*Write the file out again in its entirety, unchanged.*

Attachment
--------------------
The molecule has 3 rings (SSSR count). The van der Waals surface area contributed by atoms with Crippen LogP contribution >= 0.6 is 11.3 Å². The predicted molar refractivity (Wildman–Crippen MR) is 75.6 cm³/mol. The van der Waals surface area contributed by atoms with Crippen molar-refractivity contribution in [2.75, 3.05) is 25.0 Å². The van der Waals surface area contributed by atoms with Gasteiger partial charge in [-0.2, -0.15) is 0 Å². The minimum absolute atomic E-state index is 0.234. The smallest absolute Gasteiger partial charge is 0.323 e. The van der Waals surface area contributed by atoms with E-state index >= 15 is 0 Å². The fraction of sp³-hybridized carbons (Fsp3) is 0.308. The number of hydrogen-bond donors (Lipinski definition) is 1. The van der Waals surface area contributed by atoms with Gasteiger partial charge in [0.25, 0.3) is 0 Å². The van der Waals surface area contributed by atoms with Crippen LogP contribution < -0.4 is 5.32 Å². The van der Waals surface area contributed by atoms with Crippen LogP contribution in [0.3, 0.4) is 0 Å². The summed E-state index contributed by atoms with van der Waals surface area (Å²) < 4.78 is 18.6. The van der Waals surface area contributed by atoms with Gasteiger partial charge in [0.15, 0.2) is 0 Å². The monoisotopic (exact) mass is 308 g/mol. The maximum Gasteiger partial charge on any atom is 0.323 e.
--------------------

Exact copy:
The molecule has 3 rings (SSSR count). The van der Waals surface area contributed by atoms with Crippen LogP contribution >= 0.6 is 11.3 Å². The predicted molar refractivity (Wildman–Crippen MR) is 75.6 cm³/mol. The van der Waals surface area contributed by atoms with Crippen molar-refractivity contribution in [2.75, 3.05) is 25.0 Å². The van der Waals surface area contributed by atoms with Gasteiger partial charge in [-0.2, -0.15) is 0 Å². The minimum absolute atomic E-state index is 0.234. The smallest absolute Gasteiger partial charge is 0.323 e. The van der Waals surface area contributed by atoms with E-state index >= 15 is 0 Å². The fraction of sp³-hybridized carbons (Fsp3) is 0.308. The number of hydrogen-bond donors (Lipinski definition) is 1. The van der Waals surface area contributed by atoms with Gasteiger partial charge in [0.25, 0.3) is 0 Å². The van der Waals surface area contributed by atoms with Crippen LogP contribution < -0.4 is 5.32 Å². The van der Waals surface area contributed by atoms with Crippen LogP contribution in [0.3, 0.4) is 0 Å². The summed E-state index contributed by atoms with van der Waals surface area (Å²) < 4.78 is 18.6. The van der Waals surface area contributed by atoms with Gasteiger partial charge in [0.15, 0.2) is 0 Å². The monoisotopic (exact) mass is 308 g/mol. The maximum Gasteiger partial charge on any atom is 0.323 e.